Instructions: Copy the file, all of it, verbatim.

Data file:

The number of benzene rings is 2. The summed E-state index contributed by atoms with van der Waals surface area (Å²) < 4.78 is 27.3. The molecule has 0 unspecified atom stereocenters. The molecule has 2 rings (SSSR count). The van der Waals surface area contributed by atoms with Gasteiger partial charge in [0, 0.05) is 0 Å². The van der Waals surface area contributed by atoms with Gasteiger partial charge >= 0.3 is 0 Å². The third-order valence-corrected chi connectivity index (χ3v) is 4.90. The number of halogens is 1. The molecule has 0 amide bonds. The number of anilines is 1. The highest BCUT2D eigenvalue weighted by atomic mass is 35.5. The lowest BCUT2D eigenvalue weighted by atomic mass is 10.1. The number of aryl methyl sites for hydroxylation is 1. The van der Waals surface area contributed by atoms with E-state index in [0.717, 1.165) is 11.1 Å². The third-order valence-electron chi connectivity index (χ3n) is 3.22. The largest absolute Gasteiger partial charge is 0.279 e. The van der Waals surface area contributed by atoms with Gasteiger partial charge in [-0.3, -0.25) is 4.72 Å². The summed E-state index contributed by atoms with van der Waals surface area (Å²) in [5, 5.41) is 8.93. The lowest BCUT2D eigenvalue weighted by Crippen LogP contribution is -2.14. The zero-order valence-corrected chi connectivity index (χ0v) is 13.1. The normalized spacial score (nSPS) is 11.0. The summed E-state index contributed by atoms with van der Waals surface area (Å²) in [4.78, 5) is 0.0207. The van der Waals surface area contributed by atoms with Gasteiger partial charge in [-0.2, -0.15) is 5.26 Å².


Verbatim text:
The number of benzene rings is 2. The summed E-state index contributed by atoms with van der Waals surface area (Å²) < 4.78 is 27.3. The molecule has 0 unspecified atom stereocenters. The molecule has 2 rings (SSSR count). The van der Waals surface area contributed by atoms with Gasteiger partial charge in [0, 0.05) is 0 Å². The van der Waals surface area contributed by atoms with Gasteiger partial charge >= 0.3 is 0 Å². The third-order valence-corrected chi connectivity index (χ3v) is 4.90. The number of halogens is 1. The molecule has 0 amide bonds. The number of anilines is 1. The highest BCUT2D eigenvalue weighted by atomic mass is 35.5. The lowest BCUT2D eigenvalue weighted by atomic mass is 10.1. The number of aryl methyl sites for hydroxylation is 1. The van der Waals surface area contributed by atoms with E-state index in [0.717, 1.165) is 11.1 Å². The third-order valence-electron chi connectivity index (χ3n) is 3.22. The largest absolute Gasteiger partial charge is 0.279 e. The van der Waals surface area contributed by atoms with Gasteiger partial charge in [-0.3, -0.25) is 4.72 Å². The summed E-state index contributed by atoms with van der Waals surface area (Å²) in [5, 5.41) is 8.93. The lowest BCUT2D eigenvalue weighted by Crippen LogP contribution is -2.14. The zero-order valence-corrected chi connectivity index (χ0v) is 13.1. The normalized spacial score (nSPS) is 11.0. The summed E-state index contributed by atoms with van der Waals surface area (Å²) in [4.78, 5) is 0.0207. The van der Waals surface area contributed by atoms with Gasteiger partial charge in [-0.2, -0.15) is 5.26 Å².